Tuesday, December 17, 2013


kuba velvet, shibori and mirror embroidered wool, bogolanfini mud cloth
When Henri Matisse was in his last decades, he hung Kuba fabrics from the Congo on his walls.  He did this to inspire him.  "I can't wait to see what they will reveal to me"  he said.
"I'm astonished to realize that, although I've seen them often enough, they've never interested me before as they do today"  Matisse wrote about his African velvets.
"I never tire of looking at them for long periods of time, even the simplest of them, and waiting for something to come to me from the mystery of their instinctive geometry."  H Matisse
Matisse used textiles to liberate his painting from the classicism of his day.
Dotted.  Striped.  Billowing.  Flat.
Another reality.
His paintings placed figures in front of his fabric collection, wearing his collection.  The flattened decorative motifs animate the backgrounds, suggesting a "new" reality - neither 2 dimensional or 3 dimensional.
He grew up in Northern France.  His ancestors and neighbours were renowned weavers.  "the weavers of his home town prided themselves on outstripping all rivals at modernity's cutting edge."  (the photos of Matisse and all quotes are from the book, Matisse: His Art and His Textiles.
Matisse 'restarted' his engine as a painter by setting out a still life on a length of fabric.

My own collection of African textiles is pictured above.  Inspired by Matisse, I hung it up in our living room in October - and have enjoyed looking at them for two months.  The white dots in the left weaving are little mirrors that reflect the light.  The central strongly rhythmic black and white fabric in the middle is bogolanfini mud cloth - and the three brownish ones are kuba cloths. 


  1. we have a lot of kuba cloth here and mud cloth, since we travel to africa. i am always looking at it and thinking about weaving. it is an inspiration. i love thinking about people that did it.

  2. Now that it is December, I have to do Christmas decor and so am taking the African fabrics down.

    I have loved them up. Felt kindred with Henri and with the makers of those heart felt earthy textiles.

  3. Thank you Judy…..I have that book (somewhere)…and as I unpack my life to fit into a little place I bought I will look forward to finding and 'displaying' my own collection. I LOVE seeing yours. I will share. It will be like Christmas…Oh, it IS Christmas…;-)

  4. I didn't know about Matisse passion for textiles. Well, I knew he used them as a backward in most of his paintings, but anything else. I will look for this book.

    It is a great idea to have a changing exhibitions of inspiring textiles hanging in front of ourselves. I love having many windows at home but I miss not having more walls...

  5. I find what inspires great artists to be extremely interesting ... so individual in how it happens and of course, the "why" of it all. Knowing nothing about African textiles myself [except a personal response to so many of them] you've brought a new view, Judy. That's a fine wall collage ;>]]

  6. That Matisse book is one of my faves. You have some very nice pieces of African fabric - too bad to take them down. But I call it "rotating the collection". I'm sure something else that's lovely will take its place. Merry Christmas, Judy.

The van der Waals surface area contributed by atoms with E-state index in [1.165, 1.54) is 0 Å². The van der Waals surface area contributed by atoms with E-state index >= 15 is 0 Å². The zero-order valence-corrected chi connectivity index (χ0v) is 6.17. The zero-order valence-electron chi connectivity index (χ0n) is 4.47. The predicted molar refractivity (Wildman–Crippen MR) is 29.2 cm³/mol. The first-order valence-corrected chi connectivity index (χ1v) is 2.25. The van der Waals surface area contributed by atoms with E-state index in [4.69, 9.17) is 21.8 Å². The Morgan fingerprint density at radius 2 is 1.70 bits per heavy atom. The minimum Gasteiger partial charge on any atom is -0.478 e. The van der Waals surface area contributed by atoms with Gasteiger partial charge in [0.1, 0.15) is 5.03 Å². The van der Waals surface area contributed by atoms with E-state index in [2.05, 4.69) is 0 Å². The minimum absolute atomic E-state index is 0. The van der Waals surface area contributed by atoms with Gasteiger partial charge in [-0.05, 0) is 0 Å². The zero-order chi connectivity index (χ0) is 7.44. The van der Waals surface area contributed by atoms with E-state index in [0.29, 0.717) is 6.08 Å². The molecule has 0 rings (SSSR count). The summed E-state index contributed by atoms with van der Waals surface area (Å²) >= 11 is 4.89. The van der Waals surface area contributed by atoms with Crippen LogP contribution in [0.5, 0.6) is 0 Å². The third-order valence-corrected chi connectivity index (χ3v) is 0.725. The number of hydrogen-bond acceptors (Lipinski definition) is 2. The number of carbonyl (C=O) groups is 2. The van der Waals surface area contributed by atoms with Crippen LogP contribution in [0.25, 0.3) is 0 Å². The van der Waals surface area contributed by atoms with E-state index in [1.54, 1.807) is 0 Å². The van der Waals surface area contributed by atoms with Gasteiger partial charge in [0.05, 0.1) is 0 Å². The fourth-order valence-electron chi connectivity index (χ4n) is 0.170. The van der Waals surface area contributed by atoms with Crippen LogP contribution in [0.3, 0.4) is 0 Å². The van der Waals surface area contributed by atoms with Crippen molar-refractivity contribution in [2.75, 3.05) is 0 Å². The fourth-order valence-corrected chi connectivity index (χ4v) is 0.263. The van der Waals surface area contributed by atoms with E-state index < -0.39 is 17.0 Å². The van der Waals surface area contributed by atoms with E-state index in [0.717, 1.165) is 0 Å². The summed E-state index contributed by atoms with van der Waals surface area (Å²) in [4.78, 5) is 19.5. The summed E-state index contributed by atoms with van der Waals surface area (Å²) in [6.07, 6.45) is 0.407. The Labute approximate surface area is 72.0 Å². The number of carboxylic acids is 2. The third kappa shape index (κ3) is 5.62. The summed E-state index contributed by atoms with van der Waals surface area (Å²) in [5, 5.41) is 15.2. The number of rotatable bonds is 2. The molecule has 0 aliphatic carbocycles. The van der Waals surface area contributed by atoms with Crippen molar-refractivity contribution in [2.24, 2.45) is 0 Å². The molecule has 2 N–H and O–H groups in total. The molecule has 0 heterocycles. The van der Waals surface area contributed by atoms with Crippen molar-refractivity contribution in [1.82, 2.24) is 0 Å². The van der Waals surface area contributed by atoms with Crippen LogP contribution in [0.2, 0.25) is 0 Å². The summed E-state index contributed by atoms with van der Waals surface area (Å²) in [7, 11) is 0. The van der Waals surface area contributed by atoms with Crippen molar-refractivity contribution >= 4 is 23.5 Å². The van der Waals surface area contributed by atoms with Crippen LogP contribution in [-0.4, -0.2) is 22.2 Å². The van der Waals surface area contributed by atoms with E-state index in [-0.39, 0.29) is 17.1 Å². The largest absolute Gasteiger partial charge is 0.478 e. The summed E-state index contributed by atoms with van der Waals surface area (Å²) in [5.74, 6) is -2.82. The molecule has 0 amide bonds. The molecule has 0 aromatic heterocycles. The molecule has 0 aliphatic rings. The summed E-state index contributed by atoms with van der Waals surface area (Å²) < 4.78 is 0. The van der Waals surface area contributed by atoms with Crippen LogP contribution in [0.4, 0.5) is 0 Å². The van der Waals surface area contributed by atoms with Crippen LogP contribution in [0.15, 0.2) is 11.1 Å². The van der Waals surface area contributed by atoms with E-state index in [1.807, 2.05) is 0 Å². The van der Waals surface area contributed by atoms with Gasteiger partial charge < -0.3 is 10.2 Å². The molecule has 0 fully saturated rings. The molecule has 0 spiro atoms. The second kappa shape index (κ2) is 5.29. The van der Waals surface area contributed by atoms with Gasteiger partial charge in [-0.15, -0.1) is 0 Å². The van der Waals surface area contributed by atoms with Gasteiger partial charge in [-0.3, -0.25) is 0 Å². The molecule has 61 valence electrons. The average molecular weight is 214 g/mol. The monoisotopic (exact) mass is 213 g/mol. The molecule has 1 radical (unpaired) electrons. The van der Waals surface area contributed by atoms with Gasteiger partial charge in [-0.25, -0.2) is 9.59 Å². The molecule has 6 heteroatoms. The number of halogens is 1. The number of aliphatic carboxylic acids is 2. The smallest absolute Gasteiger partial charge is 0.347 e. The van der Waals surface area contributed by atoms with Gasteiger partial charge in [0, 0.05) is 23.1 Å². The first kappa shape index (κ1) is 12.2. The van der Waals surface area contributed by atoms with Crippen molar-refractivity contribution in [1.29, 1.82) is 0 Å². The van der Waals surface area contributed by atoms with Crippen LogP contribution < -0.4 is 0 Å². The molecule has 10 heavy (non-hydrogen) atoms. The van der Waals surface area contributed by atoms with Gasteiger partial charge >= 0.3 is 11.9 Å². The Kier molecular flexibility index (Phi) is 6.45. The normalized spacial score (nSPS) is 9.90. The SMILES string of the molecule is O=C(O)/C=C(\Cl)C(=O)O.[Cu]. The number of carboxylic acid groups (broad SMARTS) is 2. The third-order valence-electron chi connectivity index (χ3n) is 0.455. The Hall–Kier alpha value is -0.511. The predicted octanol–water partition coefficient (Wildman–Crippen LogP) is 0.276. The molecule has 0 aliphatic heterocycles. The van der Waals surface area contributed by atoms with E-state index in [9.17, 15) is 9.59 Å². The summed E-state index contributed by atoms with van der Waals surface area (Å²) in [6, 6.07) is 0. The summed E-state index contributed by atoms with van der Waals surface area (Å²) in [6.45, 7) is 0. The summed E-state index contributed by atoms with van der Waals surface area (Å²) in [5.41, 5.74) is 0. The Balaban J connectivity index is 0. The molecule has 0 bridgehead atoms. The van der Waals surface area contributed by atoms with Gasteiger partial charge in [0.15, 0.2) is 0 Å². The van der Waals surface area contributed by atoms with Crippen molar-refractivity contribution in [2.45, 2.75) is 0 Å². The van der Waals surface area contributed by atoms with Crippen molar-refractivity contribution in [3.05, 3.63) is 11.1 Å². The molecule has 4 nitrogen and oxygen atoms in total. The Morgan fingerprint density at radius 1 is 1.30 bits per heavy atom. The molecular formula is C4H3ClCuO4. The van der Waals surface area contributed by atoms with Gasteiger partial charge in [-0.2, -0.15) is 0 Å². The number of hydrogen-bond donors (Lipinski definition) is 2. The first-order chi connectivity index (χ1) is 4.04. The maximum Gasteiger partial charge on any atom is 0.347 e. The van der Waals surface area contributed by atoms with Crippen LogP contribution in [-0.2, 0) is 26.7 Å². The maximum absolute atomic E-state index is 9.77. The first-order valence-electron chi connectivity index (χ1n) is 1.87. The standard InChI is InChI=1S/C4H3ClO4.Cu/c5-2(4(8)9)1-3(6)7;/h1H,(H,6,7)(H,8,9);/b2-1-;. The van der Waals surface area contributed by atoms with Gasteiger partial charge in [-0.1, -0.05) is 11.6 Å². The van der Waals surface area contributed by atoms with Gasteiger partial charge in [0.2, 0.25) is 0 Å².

7. i looked at your collection…and then out my window and wondered at the patterning repeating. one set african, one set north country. seems right.

  8. He also owned two Tahitian tifaifai's and I am certain they inspired his later cutouts and the fabric he made for ( name escapes me was it Ascher & co) He was given one in Tahiti and then wrote to his friend there to ask for another- it's not much written about but the forms are so organic and so like tifaifai forms.

  9. I never tire of looking at patterned textiles from all over the world. Your collection is lovely. I didn't remember this about Matisse, thanks for reminding me. Its always good to know just how to inspire "out of the box thinking" for ourselves, I wonder what his other strategies were!

  10. Two of my most beloved sources of inspiration - African cloth and Matisse. The Kuba cloth has such a sense of movement - the flow of spontaneity within a grid. It is meditative and mysterious and somehow very satisfying to look at. I spent a great deal of time studying it when I was back a university a few years ago and it inspired a number of pieces.
    It is certainly wonderful to see your collection. Beautiful pieces.

  11. thanks for sharing your African collection - beautiful. What a wonderful source of inspiration

  12. these are beautiful - i am not familiar with african cloths, but i could become addicted. the cloth with mirrors and the kuba cloth with dots remind me of your yin yin cloth.

  13. Dear Judy - which deep influence african art has till today!!
    I also pinned my bakuba at the wall of my working room - has something quiet as well as moving.

    Have a wonderful Christmas time - best wishes Monika

  14. Thats so strange. I was lying in bed two nights ago thinking I need to hang up my kuba cloths. They are so inspiring and its a shame to keep them in a box. Lovely to see your collection with them.
    I wish you an inspired New Year. Thank you for the beauty you've shared in the past.


Thank you for taking the time to connect. Much appreciated.xx